Australia: Climate Protesters’ Rights Violated
The authorities in the Australian state of New South Wales (NSW) are disproportionately punishing climate protesters in violation of their basic rights to peaceful protest, Human Rights Watch said today.
New anti-protest laws currently before parliament in the states of Victoria and Tasmania would also invoke harsh penalties for non-violent protest. Following increased climate protest activity in New South Wales, the government in March 2022 established a new police unit known as the Strike Force Guard.
The unit is designed to “prevent, investigate and disrupt unauthorised protests across the state.” On April 1, the state parliament introduced new laws and penalties specifically targeting protests that blocked roads and ports. Protesters can now be fined up to AU$22,000 (US$15,257) and be jailed for up to two years for protesting without permission on public roads, rail lines, tunnels, bridges, and industrial estates. “Climate protesters are being increasingly and disproportionately subjected to vindictive legal action by Australian authorities that is restricting the rights to freedom of peaceful assembly and expression,” said Sophie McNeill, Australia researcher at Human Rights Watch. “Magistrates in New South Wales have been imposing harsh penalties and bail conditions on climate protesters that violate basic rights.” Human Rights Watch interviewed three climate protesters arrested and charged by police since the government introduced the new laws and formed the police strike force.
These cases indicate that climate protesters are being targeted for disproportionate punishment. One of the climate protesters, Andrew George, a supporter of the climate activist group Fireproof Australia, spent 14 days in a maximum-security prison before his sentence was overturned by a higher court, which ruled that his actions did not warrant a custodial sentence. Police arrested George, 33, on April 10 after he climbed over a spectator fence and ran onto the pitch carrying an emergency flare during a nationally televised rugby league game at PointsBet Stadium in Sydney. George pleaded guilty to two charges, unlawful entry on enclosed lands and possession of a bright light distress signal in a public place.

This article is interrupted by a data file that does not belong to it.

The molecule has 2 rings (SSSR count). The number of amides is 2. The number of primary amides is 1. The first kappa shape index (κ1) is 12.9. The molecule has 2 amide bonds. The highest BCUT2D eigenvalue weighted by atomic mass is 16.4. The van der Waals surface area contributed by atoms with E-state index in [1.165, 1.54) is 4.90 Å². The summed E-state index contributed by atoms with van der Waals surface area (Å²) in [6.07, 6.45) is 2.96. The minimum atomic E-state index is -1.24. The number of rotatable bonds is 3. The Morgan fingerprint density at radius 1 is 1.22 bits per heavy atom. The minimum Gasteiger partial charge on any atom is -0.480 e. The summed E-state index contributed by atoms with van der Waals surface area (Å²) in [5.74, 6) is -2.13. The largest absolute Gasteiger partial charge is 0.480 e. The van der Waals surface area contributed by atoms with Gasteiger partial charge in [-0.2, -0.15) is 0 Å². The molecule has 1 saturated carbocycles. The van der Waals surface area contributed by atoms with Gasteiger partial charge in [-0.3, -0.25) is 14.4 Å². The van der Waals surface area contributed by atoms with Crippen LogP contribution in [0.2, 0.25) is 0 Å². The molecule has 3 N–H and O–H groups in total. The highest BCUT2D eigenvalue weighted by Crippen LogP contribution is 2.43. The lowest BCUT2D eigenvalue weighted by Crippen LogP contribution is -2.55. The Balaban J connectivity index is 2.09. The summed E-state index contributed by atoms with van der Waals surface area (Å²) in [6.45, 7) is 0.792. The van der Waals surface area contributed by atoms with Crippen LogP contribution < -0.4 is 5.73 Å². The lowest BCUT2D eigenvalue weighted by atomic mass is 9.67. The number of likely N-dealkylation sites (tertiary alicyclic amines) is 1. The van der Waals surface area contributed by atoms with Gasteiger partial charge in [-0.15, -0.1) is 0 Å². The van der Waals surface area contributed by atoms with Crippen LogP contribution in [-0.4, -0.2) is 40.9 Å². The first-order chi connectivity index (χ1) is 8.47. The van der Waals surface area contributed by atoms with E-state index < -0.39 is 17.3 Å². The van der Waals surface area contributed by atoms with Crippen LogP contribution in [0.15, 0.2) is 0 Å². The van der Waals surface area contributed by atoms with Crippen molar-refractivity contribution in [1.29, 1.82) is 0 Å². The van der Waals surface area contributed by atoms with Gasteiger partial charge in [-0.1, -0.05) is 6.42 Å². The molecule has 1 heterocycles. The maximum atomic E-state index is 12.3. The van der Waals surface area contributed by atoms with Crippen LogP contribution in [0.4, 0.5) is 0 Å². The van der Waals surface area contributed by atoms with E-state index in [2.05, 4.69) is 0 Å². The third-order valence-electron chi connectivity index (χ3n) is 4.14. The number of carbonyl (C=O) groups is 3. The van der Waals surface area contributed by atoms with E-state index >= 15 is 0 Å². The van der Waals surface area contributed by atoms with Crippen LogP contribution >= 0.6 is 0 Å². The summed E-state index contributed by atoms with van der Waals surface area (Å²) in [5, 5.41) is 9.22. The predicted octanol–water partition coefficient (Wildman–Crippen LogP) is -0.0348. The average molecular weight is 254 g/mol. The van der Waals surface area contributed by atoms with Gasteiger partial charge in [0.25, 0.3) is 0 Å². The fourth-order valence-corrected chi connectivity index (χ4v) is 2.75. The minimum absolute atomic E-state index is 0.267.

The magistrate determined that “the objective seriousness of the matter sits in the lower range,” and that George’s offenses were not covered by the new legislation. However, he then denied George bail and sentenced him to three months in jail. George had participated in three other climate protests in the previous two months for which he faced three charges of disrupting traffic. In October 2020, George was arrested without conviction for a climate protest activity. George spent 14 days in Silverwater maximum security prison before his conviction was overturned on April 27 in the District Court, with the judge ruling that the offenses did not meet the threshold required for a custodial sentence. George was released from prison that same day. Human Rights Watch’s review of similar offenses found that other reported first-time pitch invaders received fines, rather than custodial sentences. An examination of recent sentences handed down in NSW courts found that people convicted of drunk driving, assault, or drug offenses also did not receive custodial sentences. George’s case raises concerns that a disproportionate sentence was imposed for politically motivated reasons. Magistrates in NSW have also ordered climate protesters to abide by overly strict bail conditions. Violet (Deanna) Coco, a 31-year-old Fireproof Australia supporter, took part in a climate protest on April 13 that stopped traffic in one lane on the Sydney Harbour Bridge. Coco climbed on the roof of a parked truck and stood holding a lit emergency flare. After approximately 25 minutes, NSW police forcibly removed her and the other protesters from the road. Coco is facing seven charges including disrupting vehicles, interfering with the safe operation of a bridge, possessing a bright light distress signal in a public place, failing to comply with police direction, and resisting or hindering a police officer. She was also charged under explosives regulations for holding the emergency flare, and with an incitement offense for “encouraging the commission of a crime” by livestreaming the protest on Facebook. Coco had filmed a climate protest the previous week, and was charged then with incitement for uploading those images. She also participated in three other climate protests in the previous two months for which she faced three charges of disrupting traffic. Coco pleaded guilty to two charges – blocking traffic and failing to comply with police direction – and not guilty to the other charges. She was released on AU$10,000 ($6,939) bail, but the magistrate ordered her not to leave her apartment for any purpose except for emergency medical assistance or to attend court. She was also ordered not to associate with any other Fireproof Australia member. Coco spent 21 days under what amounted to house arrest. On May 5, a magistrate amended her bail and, while she was allowed to leave her property, the authorities imposed a curfew banning her from leaving her address before 10 a.m. and after 3 p.m. Coco remains under these strict curfew conditions for the foreseeable future, awaiting trial. “I understand that I broke the law, and I'm willing to accept the consequences of my actions,” Coco told Human Rights Watch. “But I don't think that peaceful protesters should be under 24-hour house arrest. Civil disobedience has historically been a way that we've been able to achieve mass social change when all other avenues have failed. And I would say we are in that situation right now. And that I plan to continue to peacefully protest to try and protect the livability of our planet.” Jay Oliver Larbalestier, 36, took part in the same climate protest as Coco. Larbalestier sat on one lane of the bridge and superglued one of his hands to the roadway. He pleaded guilty to three charges including disrupting vehicles, interfering with the safe operation of a bridge, and refusing or failing to comply with police directions. He spent two nights in pretrial custody in the Surry Hills Cells Complex. He was then transferred to Silverwater maximum security prison for one night, then released on AU$5,000 ($3,468) bail. Larbalestier had also taken part in a climate protest the previous week that stopped traffic for several minutes and had been charged with obstructing traffic. Larbalestier’s bail conditions stipulated that he could not leave his house for any purpose except for emergency medical assistance or to attend court.